Nance, a member of Alpha Tau Omega fraternity, covered the war for the Associated Press beginning in 1965, spending two years there as a reporter and photographer. He was named the AP’s bureau chief in the Philippines in 1968. While there, he began writing about the Tasaday tribe discovered in the rain forest in 1971.

Nance wrote several books about the cave-dwelling Tasaday tribe in the Phillipines, which, according to AP reports, he discovered in the rain forest in 1971. Through this work he also befriended aviator Charles Lindbergh. The Gentle Tasaday, published in 1975, is said to have catapulted the group to worldwide attention. His children’s book, Lobo of the Tasaday, was a Horn Book Award Honor Book of 1982.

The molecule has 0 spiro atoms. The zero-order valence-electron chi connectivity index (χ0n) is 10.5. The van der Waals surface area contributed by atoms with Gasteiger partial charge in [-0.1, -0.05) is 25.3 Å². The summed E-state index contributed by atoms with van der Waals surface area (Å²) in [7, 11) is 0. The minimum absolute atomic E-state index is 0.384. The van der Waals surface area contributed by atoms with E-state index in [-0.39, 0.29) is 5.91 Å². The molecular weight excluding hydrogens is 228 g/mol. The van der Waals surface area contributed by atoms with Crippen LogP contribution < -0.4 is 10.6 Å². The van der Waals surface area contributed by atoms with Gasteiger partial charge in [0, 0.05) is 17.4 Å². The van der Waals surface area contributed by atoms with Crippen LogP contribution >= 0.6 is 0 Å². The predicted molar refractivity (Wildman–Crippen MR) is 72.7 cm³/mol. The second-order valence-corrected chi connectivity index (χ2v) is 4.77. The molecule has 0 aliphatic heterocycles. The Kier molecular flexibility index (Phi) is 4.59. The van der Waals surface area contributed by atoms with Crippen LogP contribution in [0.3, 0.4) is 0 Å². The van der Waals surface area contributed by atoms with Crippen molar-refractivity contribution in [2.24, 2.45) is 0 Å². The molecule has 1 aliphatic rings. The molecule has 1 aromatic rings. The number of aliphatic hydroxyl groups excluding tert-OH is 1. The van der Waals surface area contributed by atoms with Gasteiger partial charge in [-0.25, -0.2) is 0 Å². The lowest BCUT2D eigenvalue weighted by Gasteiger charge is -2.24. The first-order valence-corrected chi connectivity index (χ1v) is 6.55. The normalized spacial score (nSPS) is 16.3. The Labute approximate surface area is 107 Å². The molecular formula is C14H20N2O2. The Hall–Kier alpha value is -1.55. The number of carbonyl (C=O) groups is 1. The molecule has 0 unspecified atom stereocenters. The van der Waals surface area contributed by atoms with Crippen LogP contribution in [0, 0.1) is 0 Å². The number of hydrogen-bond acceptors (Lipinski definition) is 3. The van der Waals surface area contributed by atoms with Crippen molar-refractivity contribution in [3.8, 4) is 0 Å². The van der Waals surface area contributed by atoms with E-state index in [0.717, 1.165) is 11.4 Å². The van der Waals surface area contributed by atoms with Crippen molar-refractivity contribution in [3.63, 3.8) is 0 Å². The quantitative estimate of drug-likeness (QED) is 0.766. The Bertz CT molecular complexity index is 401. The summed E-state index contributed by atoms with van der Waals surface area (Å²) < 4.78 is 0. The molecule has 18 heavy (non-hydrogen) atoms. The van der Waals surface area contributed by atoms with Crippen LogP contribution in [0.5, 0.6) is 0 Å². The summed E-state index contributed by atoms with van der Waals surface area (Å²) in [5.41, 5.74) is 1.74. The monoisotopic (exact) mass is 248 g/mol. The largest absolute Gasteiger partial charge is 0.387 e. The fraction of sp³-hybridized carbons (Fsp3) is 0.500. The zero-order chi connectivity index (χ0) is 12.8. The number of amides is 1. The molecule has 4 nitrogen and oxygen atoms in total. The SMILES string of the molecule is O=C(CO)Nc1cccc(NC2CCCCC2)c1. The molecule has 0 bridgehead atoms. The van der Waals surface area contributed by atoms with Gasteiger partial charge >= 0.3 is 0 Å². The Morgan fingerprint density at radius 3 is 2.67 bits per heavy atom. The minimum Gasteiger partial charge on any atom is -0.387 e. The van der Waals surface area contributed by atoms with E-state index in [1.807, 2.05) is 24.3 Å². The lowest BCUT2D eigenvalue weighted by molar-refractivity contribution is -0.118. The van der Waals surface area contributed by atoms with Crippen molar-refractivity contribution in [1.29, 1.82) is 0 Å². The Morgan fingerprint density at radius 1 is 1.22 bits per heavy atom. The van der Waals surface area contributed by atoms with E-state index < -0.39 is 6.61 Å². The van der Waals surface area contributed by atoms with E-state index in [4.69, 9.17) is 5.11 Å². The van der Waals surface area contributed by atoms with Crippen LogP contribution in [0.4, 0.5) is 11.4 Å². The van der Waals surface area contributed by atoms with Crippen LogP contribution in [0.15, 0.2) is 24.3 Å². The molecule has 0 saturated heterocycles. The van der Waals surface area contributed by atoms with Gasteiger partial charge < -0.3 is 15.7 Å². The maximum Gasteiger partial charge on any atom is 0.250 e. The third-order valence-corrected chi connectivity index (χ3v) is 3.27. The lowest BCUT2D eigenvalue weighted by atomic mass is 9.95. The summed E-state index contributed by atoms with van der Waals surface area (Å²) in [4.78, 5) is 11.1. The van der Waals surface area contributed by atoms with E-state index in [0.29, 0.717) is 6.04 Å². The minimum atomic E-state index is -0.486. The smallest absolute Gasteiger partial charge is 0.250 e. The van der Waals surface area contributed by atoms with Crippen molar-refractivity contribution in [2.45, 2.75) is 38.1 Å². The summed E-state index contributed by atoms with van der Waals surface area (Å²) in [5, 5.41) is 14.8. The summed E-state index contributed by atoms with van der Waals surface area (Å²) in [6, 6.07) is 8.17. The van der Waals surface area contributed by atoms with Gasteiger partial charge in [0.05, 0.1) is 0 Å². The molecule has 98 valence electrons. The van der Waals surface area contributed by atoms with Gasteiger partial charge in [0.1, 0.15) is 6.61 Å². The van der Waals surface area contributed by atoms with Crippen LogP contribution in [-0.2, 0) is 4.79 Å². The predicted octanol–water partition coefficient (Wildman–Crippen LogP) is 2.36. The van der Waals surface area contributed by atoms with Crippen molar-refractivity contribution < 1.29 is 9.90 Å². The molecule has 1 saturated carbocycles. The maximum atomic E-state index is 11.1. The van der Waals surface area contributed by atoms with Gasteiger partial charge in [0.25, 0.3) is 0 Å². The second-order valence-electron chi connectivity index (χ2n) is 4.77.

“John Nance represented a generation of great AP reporters who covered the war in Vietnam and then went on to chronicle the incredible story of the Stone Age people in the Philippines,”said John Daniszewski, AP senior managing editor for international news, was quoted in his obituary. “He’s remembered as a gentleman and a wonderful raconteur, and he will be missed very much.”

Nance moved to Ohio in the late 1990s and worked as a writer in residence at the Thurber House, a nonprofit literary center and muesum that was the home of New Yorker cartoonist James Thurber. It was there he met his second wife, Sally Crane. Nance is survived by Crane, his children Gillian Nance (Robert Lyons) of Portland, Oregon, and Christopher Nance of San Diego; his stepchildren, Cameron MacPhail, Alastair MacPhail and Elinor MacPhail of Columbus; and his first wife, Joyce Nance, of Portland. Services were held on March 12 at the Thurber House in Columbus, Ohio.